Thursday, October 17, 2019

Maleficent: Mistress of Evil

Honestly, other than the look of Angelina Jolie as the title character, I could remember almost nothing about 2014's Maleficent walking in to view its sequel. In five years, I'm betting I'll remember even less about Maleficent: Mistress of Evil.

Jolie and Elle Fanning return as the sorceress Maleficent and the Queen of the Moors, Aurora. The film opens with a proposal by Prince Philip (Harris Dickinson) to wed Aurora and unite his father's human kingdom with the magical realm that Maleficent turned over to Aurora at the conclusion of the first film. While Philip's father (Robert Lindsay) is quite taken with the idea, neither Maleficent nor the prince's mother (Michelle Pfeiffer) think much of the pairing as both hold bigoted views towards the other kingdom and the races that inhabit them.

The crux of Maleficent: Mistress of Evil isn't really about Maleficent. Nor is it about Aurora and her love story. Instead, the film is focused on the evil machinations of Queen Ingrith (Pfeiffer) as she works to spur on a war that antagonists on both sides are more than willing to fight once she lights the spark.

There's plenty of CGI here, magical creatures aplenty, and lots of action to fill the film's final act. That said, there's also quite a bit of questionable writing including the bizarre delivery systems created by Queen Ingrith and her toadie played by Warwick Davis (death by church organ? really??). Paradoxically, she has the uncanny foresight to plan for attacks from creatures she had no reason to believe existed. Maleficent herself is put in a box for much of the film, attempting to play nice early, and lick her wounds for much of the middle act, before finally getting to spread her wings a bit at the end.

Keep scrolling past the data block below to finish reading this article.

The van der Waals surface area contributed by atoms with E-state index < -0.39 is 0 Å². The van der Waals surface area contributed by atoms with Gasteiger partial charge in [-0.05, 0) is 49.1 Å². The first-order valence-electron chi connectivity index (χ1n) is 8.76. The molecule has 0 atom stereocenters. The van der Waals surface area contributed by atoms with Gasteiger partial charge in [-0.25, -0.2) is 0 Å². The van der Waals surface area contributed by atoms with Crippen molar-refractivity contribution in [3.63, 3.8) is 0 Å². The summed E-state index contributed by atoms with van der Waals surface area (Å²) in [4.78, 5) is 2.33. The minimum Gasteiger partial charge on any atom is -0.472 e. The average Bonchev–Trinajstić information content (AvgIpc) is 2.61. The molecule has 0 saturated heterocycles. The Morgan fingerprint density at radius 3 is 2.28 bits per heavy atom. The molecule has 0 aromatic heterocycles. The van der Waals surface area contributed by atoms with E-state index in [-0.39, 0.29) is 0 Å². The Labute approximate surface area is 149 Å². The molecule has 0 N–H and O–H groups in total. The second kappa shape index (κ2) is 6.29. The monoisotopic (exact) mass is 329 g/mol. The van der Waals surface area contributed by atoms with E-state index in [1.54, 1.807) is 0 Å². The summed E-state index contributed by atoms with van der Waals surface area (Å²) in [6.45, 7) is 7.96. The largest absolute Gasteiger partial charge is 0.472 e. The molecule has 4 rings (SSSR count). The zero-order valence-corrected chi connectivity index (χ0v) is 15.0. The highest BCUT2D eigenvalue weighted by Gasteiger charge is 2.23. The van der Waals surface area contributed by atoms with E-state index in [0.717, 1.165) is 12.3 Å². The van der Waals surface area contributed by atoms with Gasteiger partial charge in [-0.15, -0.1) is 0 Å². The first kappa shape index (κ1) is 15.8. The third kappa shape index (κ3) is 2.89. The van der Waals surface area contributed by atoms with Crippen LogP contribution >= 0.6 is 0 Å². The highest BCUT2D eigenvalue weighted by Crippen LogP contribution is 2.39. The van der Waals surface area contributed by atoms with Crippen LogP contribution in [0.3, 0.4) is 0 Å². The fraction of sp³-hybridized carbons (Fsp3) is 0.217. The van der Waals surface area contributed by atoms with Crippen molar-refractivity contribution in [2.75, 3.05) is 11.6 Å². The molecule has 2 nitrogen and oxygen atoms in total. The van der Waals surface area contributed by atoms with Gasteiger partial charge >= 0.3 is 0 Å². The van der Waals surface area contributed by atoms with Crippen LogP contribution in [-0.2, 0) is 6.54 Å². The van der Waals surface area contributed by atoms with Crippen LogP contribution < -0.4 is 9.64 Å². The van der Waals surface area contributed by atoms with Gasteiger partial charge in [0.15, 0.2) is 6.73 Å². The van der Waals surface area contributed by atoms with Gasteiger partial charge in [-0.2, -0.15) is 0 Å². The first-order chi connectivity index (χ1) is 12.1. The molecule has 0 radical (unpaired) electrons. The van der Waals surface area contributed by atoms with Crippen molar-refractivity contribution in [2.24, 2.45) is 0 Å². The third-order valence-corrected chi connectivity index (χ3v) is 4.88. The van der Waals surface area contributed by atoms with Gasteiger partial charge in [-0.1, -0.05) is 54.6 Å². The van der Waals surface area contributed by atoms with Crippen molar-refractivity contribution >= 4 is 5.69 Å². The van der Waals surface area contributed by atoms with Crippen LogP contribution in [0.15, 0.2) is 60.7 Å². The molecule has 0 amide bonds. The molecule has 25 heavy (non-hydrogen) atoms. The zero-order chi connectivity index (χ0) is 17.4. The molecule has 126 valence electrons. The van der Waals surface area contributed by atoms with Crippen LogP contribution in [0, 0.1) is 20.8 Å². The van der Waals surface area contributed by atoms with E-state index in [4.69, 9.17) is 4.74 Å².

The discovery of a group of others like Maleficent, which you would think would be a big selling point for the film, doesn't ever lead anywhere interesting, other than offer nameless canon fodder for the final act. Maleficent: Mistress of Evil feels weaker in both story and character than the first film (at least what little I can remember of it). The choice to center much of the sequel away from it's biggest asset certainly doesn't help matters the second time around. Then again, in a few years I probably won't remember anything about this one either.

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